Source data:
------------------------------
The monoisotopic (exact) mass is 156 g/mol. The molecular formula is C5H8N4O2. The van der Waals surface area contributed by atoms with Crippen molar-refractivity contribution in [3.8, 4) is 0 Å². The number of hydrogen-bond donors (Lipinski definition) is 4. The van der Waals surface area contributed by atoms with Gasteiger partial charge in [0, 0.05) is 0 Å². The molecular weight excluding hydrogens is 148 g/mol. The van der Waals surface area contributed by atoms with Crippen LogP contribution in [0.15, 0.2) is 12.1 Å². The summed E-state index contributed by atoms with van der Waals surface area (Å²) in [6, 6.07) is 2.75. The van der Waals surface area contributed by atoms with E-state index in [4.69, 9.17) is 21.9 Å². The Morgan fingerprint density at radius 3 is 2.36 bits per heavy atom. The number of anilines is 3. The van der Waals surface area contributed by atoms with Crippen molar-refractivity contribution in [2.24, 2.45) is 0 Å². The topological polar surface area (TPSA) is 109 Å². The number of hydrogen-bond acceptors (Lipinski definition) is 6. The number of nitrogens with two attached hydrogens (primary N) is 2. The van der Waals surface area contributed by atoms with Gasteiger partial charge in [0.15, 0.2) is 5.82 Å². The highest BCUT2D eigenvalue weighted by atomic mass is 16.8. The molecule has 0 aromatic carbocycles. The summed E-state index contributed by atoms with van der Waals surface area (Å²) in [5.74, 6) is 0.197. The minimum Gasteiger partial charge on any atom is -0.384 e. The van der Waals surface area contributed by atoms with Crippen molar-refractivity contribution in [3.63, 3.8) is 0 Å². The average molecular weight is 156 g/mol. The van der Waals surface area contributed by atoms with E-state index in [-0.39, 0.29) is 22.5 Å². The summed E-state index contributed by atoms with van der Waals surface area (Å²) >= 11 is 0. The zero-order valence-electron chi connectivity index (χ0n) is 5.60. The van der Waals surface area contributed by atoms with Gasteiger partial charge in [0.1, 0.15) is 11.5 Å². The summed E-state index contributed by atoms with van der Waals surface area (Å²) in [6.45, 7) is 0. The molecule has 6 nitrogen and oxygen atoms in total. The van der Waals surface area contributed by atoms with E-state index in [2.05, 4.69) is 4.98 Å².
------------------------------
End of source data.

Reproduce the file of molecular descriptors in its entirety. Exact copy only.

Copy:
The monoisotopic (exact) mass is 156 g/mol. The molecular formula is C5H8N4O2. The van der Waals surface area contributed by atoms with Crippen molar-refractivity contribution in [3.8, 4) is 0 Å². The number of hydrogen-bond donors (Lipinski definition) is 4. The van der Waals surface area contributed by atoms with Gasteiger partial charge in [0, 0.05) is 0 Å². The molecular weight excluding hydrogens is 148 g/mol. The van der Waals surface area contributed by atoms with Crippen LogP contribution in [0.15, 0.2) is 12.1 Å². The summed E-state index contributed by atoms with van der Waals surface area (Å²) in [6, 6.07) is 2.75. The van der Waals surface area contributed by atoms with E-state index in [4.69, 9.17) is 21.9 Å². The Morgan fingerprint density at radius 3 is 2.36 bits per heavy atom. The number of anilines is 3. The van der Waals surface area contributed by atoms with Crippen molar-refractivity contribution in [2.24, 2.45) is 0 Å². The topological polar surface area (TPSA) is 109 Å². The number of hydrogen-bond acceptors (Lipinski definition) is 6. The number of nitrogens with two attached hydrogens (primary N) is 2. The van der Waals surface area contributed by atoms with Gasteiger partial charge in [0.15, 0.2) is 5.82 Å². The highest BCUT2D eigenvalue weighted by atomic mass is 16.8. The molecule has 0 aromatic carbocycles. The summed E-state index contributed by atoms with van der Waals surface area (Å²) in [5.74, 6) is 0.197. The minimum Gasteiger partial charge on any atom is -0.384 e. The van der Waals surface area contributed by atoms with Crippen molar-refractivity contribution in [3.63, 3.8) is 0 Å². The average molecular weight is 156 g/mol. The van der Waals surface area contributed by atoms with E-state index in [-0.39, 0.29) is 22.5 Å². The summed E-state index contributed by atoms with van der Waals surface area (Å²) >= 11 is 0. The zero-order valence-electron chi connectivity index (χ0n) is 5.60. The van der Waals surface area contributed by atoms with Gasteiger partial charge in [0.1, 0.15) is 11.5 Å². The summed E-state index contributed by atoms with van der Waals surface area (Å²) in [6.45, 7) is 0. The molecule has 6 nitrogen and oxygen atoms in total. The van der Waals surface area contributed by atoms with E-state index in [2.05, 4.69) is 4.98 Å².